N2 - The sense of agency refers to the feeling that we are in control of our actions and, through them, of events in the outside world. Much research has focused on the importance of retrospectively matching predicted and actual action outcomes for a strong sense of agency. Yet, recent studies have revealed that a metacognitive signal about the fluency of action selection can prospectively inform our sense of agency. Fluent, or easy, action selection leads to a stronger sense of agency over action outcomes than dysfluent, or difficult, selection. Since these studies used subliminal priming to manipulate action selection, it remained unclear whether supraliminal stimuli affecting action selection would have similar effects. We used supraliminal flankers to manipulate action selection in response to a central target. Experiment 1 revealed that conflict in action selection, induced by incongruent flankers and targets, led to reduced agency ratings over an outcome that followed the participant's response, relative to neutral and congruent flanking conditions. Experiment 2 replicated this result, and extended it to free choice between alternative actions. Finally, Experiment 3 varied the stimulus onset asynchrony (SOA) between flankers and target. Action selection performance varied with SOA. Agency ratings were always lower in incongruent than congruent trials, and this effect did not vary across SOAs. Sense of agency is influenced by a signal that tracks conflict in action selection, regardless of the visibility of stimuli inducing conflict, and even when the timing of the stimuli means that the conflict may not affect performance.

AB - The sense of agency refers to the feeling that we are in control of our actions and, through them, of events in the outside world. Much research has focused on the importance of retrospectively matching predicted and actual action outcomes for a strong sense of agency. Yet, recent studies have revealed that a metacognitive signal about the fluency of action selection can prospectively inform our sense of agency. Fluent, or easy, action selection leads to a stronger sense of agency over action outcomes than dysfluent, or difficult, selection. Since these studies used subliminal priming to manipulate action selection, it remained unclear whether supraliminal stimuli affecting action selection would have similar effects. We used supraliminal flankers to manipulate action selection in response to a central target. Experiment 1 revealed that conflict in action selection, induced by incongruent flankers and targets, led to reduced agency ratings over an outcome that followed the participant's response, relative to neutral and congruent flanking conditions. Experiment 2 replicated this result, and extended it to free choice between alternative actions. Finally, Experiment 3 varied the stimulus onset asynchrony (SOA) between flankers and target. Action selection performance varied with SOA. Agency ratings were always lower in incongruent than congruent trials, and this effect did not vary across SOAs. Sense of agency is influenced by a signal that tracks conflict in action selection, regardless of the visibility of stimuli inducing conflict, and even when the timing of the stimuli means that the conflict may not affect performance.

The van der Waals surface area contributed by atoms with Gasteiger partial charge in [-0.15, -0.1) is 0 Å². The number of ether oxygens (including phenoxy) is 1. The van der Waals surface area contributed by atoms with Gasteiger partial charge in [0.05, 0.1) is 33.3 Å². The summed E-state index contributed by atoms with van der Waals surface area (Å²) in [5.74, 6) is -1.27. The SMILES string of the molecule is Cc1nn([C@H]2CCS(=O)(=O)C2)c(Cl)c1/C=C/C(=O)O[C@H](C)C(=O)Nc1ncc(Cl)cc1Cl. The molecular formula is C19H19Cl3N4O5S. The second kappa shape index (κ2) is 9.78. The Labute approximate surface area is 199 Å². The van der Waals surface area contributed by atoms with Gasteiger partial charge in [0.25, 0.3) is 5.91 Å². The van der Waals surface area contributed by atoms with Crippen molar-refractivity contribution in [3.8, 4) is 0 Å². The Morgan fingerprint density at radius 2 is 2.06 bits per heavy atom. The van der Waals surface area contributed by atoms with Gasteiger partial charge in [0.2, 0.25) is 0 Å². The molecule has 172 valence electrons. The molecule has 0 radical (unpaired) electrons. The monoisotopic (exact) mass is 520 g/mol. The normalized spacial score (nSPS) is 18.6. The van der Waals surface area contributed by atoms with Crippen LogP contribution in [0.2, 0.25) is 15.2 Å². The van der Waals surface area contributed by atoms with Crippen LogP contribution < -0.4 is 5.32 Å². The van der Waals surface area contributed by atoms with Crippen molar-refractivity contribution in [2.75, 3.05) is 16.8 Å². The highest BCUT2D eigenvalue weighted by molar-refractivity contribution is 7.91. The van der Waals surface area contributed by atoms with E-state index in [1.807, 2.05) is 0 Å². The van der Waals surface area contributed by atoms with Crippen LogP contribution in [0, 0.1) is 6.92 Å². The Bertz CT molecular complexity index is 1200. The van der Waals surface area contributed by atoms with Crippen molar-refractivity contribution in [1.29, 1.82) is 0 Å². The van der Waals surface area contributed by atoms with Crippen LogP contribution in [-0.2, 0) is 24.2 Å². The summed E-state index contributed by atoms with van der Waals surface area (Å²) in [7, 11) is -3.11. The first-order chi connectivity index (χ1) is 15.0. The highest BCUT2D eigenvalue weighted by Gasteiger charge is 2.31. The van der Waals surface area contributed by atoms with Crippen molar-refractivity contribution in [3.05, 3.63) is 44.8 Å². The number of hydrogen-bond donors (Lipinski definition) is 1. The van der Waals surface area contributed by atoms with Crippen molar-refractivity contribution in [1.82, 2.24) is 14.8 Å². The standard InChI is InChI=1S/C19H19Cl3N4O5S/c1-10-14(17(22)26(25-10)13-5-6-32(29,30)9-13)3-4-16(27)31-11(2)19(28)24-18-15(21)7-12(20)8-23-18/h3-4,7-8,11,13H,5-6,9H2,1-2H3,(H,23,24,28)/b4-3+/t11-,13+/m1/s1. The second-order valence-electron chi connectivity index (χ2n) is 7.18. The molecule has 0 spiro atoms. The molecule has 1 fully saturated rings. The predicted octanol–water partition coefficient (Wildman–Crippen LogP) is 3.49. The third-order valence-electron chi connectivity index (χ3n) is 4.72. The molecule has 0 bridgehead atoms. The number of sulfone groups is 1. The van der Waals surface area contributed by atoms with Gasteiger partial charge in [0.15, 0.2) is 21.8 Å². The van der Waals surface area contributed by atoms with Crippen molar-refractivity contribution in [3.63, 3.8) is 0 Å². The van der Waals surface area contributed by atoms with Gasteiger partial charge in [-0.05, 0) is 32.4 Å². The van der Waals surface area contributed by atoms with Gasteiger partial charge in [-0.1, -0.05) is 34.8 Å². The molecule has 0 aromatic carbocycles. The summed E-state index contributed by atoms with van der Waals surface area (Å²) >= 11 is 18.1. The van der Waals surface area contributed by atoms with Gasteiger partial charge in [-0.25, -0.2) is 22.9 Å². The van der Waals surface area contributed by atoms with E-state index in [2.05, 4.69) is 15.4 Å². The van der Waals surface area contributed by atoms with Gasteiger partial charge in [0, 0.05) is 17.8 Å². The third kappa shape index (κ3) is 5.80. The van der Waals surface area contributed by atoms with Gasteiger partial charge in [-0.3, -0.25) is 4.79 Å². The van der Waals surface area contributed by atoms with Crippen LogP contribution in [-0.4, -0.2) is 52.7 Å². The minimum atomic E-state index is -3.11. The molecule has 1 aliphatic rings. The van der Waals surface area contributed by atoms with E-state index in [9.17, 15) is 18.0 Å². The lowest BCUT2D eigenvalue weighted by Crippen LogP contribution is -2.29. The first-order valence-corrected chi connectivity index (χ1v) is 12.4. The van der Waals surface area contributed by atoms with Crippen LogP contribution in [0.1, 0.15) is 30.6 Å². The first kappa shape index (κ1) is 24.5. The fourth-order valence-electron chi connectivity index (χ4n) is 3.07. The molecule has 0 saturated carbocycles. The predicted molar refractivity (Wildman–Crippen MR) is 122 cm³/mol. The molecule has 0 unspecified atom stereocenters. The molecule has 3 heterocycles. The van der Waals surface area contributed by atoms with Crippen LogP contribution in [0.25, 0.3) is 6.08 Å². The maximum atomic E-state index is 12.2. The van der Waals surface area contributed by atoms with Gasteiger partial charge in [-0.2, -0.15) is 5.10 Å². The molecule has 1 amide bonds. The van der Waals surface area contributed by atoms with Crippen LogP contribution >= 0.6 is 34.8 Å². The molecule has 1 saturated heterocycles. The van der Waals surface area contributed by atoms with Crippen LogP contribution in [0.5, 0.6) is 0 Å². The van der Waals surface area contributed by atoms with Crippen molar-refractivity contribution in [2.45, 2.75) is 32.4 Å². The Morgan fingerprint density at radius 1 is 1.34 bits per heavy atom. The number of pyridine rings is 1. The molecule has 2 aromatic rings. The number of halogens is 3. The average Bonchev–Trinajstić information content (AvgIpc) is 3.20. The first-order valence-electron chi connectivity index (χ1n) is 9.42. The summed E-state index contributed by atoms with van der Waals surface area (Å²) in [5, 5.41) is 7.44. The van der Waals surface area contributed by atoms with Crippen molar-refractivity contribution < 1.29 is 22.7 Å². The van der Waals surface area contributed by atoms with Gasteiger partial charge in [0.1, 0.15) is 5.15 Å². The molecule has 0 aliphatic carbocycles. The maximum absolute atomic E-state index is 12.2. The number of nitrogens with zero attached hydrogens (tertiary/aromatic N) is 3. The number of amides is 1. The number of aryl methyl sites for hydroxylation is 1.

KW - Action selection

KW - Awareness

KW - Conflict

KW - Flanker task

KW - Sense of agency

UR - http://www.scopus.com/inward/record.url?scp=84961820444&partnerID=8YFLogxK

U2 - 10.1016/j.actpsy.2016.03.003

DO - 10.1016/j.actpsy.2016.03.003

M3 - Article

C2 - 27017411

AN - SCOPUS:84961820444

VL - 166

SP - 1

EP - 11

JO - Acta Psychologica

JF - Acta Psychologica

SN - 0001-6918

ER -